Gone Baby Gone (Ben Affleck, 2007)

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Antoine Doinel
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Re: Gone Baby Gone (Ben Affleck, 2007)

#26 Post by Antoine Doinel » Wed Jul 15, 2009 10:34 pm

Finally got around to seeing this tonight, and thought it was a solid procedural that Affleck manages to open up bringing in themes of class resentment and moral outrage without, until the unfortunate final ten minutes or so, beating the audience over the head with it. Unlike other posters in the thread, I thought the film really suffered in the final ten or fifteen minutes as Affleck tries to bring the film to a moral conclusion,
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where ending it earlier when Doyle is taken away by the police, and the child is taken into custody,
would've left a much better sense of moral ambiguity that the film had carefully treaded for most of its running time. That said, that Affleck manages to handle the revelations in the final half hour without the narrative leaping into bounds of unbelievability is quite a feat, because once the film is over, you can drive a truck through the plot holes.

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domino harvey
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Re: Gone Baby Gone (Ben Affleck, 2007)

#27 Post by domino harvey » Sun Jan 10, 2016 1:06 pm

Finally got around to watching this one (gee, only a few thousand more movies to go to clear out the ol' unwatched bunker) and I am astonished at how good it is-- this is legitimately one of the best debut films I've ever seen, and while I thought the Town and Argo were just okay, this is a masterpiece. And it's really a case where Affleck knew the kind of people being portrayed intimately enough to secure such naturalistic performances and observations from not just the established cast but especially the (presumably) locals. It's in many ways a film only someone like Affleck could have made. The film is classic noir, and would have placed on my modern noir list had I seen it in time, but beyond the twisty pulp aspects, the peek into another culture via noir conventions is superior to even other exemplary films of this type like Winter's Bone. And it certainly makes pap like the Fighter look even more inauthentic, which I didn't think was possible!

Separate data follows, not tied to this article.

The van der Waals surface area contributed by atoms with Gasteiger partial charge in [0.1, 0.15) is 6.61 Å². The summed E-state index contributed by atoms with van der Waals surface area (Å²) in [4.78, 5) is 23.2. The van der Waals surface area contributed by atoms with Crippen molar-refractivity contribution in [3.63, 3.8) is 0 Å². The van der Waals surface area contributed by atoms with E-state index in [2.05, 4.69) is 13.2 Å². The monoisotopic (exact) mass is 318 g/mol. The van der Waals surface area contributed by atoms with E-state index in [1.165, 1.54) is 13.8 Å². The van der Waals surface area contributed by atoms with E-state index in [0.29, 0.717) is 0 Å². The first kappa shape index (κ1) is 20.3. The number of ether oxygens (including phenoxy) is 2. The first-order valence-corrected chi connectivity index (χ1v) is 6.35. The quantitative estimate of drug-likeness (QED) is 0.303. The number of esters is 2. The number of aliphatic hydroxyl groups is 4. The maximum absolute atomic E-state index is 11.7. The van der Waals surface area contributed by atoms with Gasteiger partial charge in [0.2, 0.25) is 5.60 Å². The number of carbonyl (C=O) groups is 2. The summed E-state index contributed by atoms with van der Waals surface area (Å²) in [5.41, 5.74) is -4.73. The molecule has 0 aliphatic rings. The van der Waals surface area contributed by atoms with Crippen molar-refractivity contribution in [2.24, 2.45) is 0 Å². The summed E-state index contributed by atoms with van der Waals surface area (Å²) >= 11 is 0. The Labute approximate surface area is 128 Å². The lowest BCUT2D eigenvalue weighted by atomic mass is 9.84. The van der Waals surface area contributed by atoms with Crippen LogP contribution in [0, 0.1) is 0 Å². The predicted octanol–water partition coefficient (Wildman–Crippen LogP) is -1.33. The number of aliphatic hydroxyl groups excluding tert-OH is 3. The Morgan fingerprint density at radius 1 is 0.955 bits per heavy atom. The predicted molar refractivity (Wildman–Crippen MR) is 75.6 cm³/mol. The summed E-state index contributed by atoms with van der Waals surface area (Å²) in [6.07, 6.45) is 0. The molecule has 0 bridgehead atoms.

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therewillbeblus
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Re: Gone Baby Gone (Ben Affleck, 2007)

#28 Post by therewillbeblus » Mon Oct 26, 2020 10:11 pm

This is arguably the best 'Boston' movie for reasons I see domino already mentioned. Affleck gets a lot right, but even greater are the neo-noir pleasures that feel rooted in realism beyond just the cultural honesty. This is a morality play that doesn't explain away gut-beliefs, and simply acknowledges the existence of multiple ingrained senses of spiritual ethics at odds with each other when we dig deep, signifying uniqueness but also loneliness. Call the ending conflict born from rigidity or transference or dissociation but those are all judgments Affleck sees as human nature to make but is objective enough to see through to the emotion surging in each individual that bars intimacy between them. The mechanics of the noir plot and various milieu-infiltrations are pure riveting entertainment, and here is a film that begins with a philosophical-sociological meditation and scrapes through the action to achieve thriller and dramatic balance before elliptically returning to those same questions, which Affleck understands is inevitable when playing with this kind of fire. There are no clean 'happy' endings digging so deep in physical and human contexts.

Like the rest of the world I was wow'd seeing Ben Affleck's debut in theatres and enjoyed his follow ups gradually less (though I still like a lot of The Town), but this film takes risks that aren't so obvious. Casey Affleck's early bar-exit for one has enough un-PC, un-'fair' fighting practices, and unexpected dysregulation for a largely smart, calm hero, but pulls it off as completely honorable to the character whose fiber is as complex as a real person. Casey Affleck and Michelle Monaghan were the best power detective couple back then, and still are today; and rewatching the film under the lens of our current climate on police corruption is both unsettling and affirming in the emotionality behind all men driving them, regardless of guise.

The descriptions of child abuse by way of neglect are so devastating, Affleck gets extra props for refusing to shy away from the brutal truth undoable by any grand act from these adults grappling with their consciences. Ed Harris' "I love children" line is as honest and paradoxical as Casey Affleck's final intuitively-skewed gesture. Every position is sourced in selfishness of belief as much as empathy for the child, but the risk of betting on rehabilitation vs logical safety is one of the greatest predicaments we all face throughout our lives and thank god this film asks us to delve into an extreme case to reveal our conflicting stances. The final image is as authentic as it gets, sitting alone with our choices, sober with the unknown consequences.

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